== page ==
The Model S is a magnificent beast, but there are limits to electrical power. The energy density of a battery is nowhere near that of gasoline. An electric future will mean more stops to fill up along the way. Again, the New York Times had a great article about the adoption of electric cars in the Netherlands: http://www.nytimes.com/2013/02/10/world/europe/dutch-put-electric-cars-to-the-test.html?_r=0. It will take a lot of work to get electric cars to be more widely used. You need more than one high capacity charging station every 200 miles for it to work. Consumers have to adjust their driving habits. And the cars themselves will have to get better.

      The Model S is a showpiece. It shows that electric car can be roomy, fast, and well made. The golf carts of the 1980s need not apply.

      1. I think “A better place” struggles because car makers aren’t interested in this (for the moment?). If I had to guess it’s similar to why Apple is installing their batteries fixed now: Better use of space.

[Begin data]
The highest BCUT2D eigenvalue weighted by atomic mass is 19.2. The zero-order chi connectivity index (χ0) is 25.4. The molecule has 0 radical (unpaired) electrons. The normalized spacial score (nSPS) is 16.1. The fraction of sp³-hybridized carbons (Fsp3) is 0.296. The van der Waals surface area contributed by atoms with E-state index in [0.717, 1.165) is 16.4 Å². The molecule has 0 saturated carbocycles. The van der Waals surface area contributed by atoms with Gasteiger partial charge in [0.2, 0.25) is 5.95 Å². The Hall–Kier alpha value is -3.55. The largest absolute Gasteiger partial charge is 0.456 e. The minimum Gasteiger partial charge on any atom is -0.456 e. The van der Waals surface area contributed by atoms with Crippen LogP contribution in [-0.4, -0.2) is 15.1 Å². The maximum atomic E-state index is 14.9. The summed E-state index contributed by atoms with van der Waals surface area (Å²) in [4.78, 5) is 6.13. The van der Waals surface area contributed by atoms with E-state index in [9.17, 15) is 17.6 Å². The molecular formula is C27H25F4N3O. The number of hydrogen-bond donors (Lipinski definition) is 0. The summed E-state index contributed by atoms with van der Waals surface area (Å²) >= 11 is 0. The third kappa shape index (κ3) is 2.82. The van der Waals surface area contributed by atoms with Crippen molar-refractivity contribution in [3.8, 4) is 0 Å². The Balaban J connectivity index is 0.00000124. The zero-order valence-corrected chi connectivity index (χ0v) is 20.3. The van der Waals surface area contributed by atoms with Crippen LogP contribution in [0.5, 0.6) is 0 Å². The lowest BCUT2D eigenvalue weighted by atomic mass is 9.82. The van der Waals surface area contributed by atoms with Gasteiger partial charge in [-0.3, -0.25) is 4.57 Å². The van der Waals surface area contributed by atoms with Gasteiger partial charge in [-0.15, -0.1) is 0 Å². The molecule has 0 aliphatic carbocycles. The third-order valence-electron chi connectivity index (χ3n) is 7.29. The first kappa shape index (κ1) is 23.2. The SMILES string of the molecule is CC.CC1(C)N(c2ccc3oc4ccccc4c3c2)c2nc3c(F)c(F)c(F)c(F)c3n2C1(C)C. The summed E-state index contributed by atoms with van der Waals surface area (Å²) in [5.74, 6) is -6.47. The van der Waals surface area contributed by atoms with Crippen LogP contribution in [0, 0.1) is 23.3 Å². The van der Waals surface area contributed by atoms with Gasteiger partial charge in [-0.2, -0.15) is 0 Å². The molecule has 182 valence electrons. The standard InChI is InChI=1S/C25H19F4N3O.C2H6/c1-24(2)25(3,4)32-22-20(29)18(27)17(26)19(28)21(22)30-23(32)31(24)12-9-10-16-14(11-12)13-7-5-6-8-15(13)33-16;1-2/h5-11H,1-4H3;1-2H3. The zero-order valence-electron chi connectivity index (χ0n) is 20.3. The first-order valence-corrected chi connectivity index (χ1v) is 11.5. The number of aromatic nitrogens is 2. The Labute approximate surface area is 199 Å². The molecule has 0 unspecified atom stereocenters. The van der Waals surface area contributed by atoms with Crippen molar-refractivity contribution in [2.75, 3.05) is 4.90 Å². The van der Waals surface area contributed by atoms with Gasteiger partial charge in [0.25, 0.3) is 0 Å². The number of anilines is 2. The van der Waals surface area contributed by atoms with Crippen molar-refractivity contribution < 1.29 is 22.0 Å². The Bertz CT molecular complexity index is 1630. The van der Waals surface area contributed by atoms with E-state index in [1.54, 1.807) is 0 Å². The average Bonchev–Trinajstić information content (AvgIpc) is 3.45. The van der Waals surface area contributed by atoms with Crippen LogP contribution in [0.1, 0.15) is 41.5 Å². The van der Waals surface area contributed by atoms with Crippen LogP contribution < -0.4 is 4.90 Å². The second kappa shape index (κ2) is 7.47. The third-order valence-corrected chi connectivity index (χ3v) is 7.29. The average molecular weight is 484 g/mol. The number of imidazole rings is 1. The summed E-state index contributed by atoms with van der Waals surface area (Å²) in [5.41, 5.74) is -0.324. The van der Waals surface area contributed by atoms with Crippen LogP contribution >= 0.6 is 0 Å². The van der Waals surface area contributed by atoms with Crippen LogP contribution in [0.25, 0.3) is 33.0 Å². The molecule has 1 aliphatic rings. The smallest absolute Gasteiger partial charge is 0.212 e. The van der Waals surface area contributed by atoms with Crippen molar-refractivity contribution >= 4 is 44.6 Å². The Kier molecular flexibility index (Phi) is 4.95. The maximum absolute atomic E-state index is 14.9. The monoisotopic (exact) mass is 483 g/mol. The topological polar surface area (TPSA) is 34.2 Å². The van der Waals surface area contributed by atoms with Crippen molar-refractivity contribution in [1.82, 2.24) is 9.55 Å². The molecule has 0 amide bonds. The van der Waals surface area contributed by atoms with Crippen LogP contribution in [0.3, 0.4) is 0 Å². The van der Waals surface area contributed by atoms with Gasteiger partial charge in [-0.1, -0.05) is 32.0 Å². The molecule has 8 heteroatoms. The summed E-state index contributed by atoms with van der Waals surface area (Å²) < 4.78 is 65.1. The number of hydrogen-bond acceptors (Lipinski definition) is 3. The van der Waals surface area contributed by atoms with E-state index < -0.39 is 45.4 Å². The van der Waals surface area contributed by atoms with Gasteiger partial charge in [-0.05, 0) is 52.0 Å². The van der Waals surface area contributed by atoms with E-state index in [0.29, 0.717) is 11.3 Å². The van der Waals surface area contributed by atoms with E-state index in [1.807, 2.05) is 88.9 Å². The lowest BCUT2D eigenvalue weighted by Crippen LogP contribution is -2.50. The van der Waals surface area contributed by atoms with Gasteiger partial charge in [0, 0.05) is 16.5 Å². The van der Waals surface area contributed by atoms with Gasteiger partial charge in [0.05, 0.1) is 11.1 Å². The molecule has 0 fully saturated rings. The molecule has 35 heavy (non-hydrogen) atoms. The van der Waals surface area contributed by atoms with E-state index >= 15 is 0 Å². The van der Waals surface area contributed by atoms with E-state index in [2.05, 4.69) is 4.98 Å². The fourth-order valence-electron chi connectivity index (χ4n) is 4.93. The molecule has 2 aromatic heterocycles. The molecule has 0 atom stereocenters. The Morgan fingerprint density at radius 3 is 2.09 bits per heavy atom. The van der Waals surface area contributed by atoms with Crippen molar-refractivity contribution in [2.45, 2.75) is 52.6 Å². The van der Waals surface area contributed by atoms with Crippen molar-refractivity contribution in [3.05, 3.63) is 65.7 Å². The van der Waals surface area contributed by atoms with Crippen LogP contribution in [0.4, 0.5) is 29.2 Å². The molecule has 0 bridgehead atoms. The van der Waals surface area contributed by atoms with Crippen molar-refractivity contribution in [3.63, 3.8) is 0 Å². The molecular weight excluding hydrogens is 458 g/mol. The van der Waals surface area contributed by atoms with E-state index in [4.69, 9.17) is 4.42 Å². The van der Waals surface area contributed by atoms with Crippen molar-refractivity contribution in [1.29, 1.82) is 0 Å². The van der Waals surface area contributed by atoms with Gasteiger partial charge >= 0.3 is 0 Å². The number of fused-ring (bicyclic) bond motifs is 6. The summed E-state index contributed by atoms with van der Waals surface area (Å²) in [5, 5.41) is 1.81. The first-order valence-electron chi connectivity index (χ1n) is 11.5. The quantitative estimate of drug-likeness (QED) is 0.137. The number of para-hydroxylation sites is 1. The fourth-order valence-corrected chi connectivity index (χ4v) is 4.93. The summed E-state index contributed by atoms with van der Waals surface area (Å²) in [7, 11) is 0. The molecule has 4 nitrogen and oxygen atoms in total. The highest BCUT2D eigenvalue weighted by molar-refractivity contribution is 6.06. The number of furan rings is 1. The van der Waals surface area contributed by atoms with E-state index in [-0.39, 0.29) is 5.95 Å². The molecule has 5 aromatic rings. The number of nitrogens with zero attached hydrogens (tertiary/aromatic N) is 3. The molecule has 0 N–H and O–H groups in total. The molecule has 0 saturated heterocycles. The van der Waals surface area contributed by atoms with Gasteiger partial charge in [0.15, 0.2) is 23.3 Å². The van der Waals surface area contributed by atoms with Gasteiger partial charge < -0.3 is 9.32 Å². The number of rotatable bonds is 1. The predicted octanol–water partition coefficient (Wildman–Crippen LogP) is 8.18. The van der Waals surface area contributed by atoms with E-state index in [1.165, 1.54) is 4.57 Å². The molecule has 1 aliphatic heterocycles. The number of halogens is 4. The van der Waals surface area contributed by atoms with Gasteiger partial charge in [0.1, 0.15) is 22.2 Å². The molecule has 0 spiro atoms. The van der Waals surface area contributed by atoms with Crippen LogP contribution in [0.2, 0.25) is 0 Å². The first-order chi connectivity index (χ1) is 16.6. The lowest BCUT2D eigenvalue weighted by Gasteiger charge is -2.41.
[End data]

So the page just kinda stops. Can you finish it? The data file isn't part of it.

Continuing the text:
If electric is supposed to take over, and until we can come up with a better way to store electricity, swapping batteries is really the only viable option I see, not that I expect this to happen any time soon.

    4. The battery pack in the Model S was designed to be Better Place swappable, back when Tesla Motors was undecided between swapping and rapid charging. They went with rapid charging, which I believe made much better business sense for a number of reasons, but they kept the swappable design. This leaves Tesla Motors open to the option in the future and reduces the labor cost if they have to replace a battery (the Roadster had to be partially disassembled, while the Model S pack simply unbolts from below).

    5. I agree that the way electric cars recharge needs to change but I’m not sure standardised batteries that are lifted by robotic arms is the solution. High capacity flow-batteries seems like a better bet: pump in a charged liquid, whilst simultaneously pumping out the “flat” liquid. This “flat” liquid could then be recharged as slowly as necessary and sold to the next customer.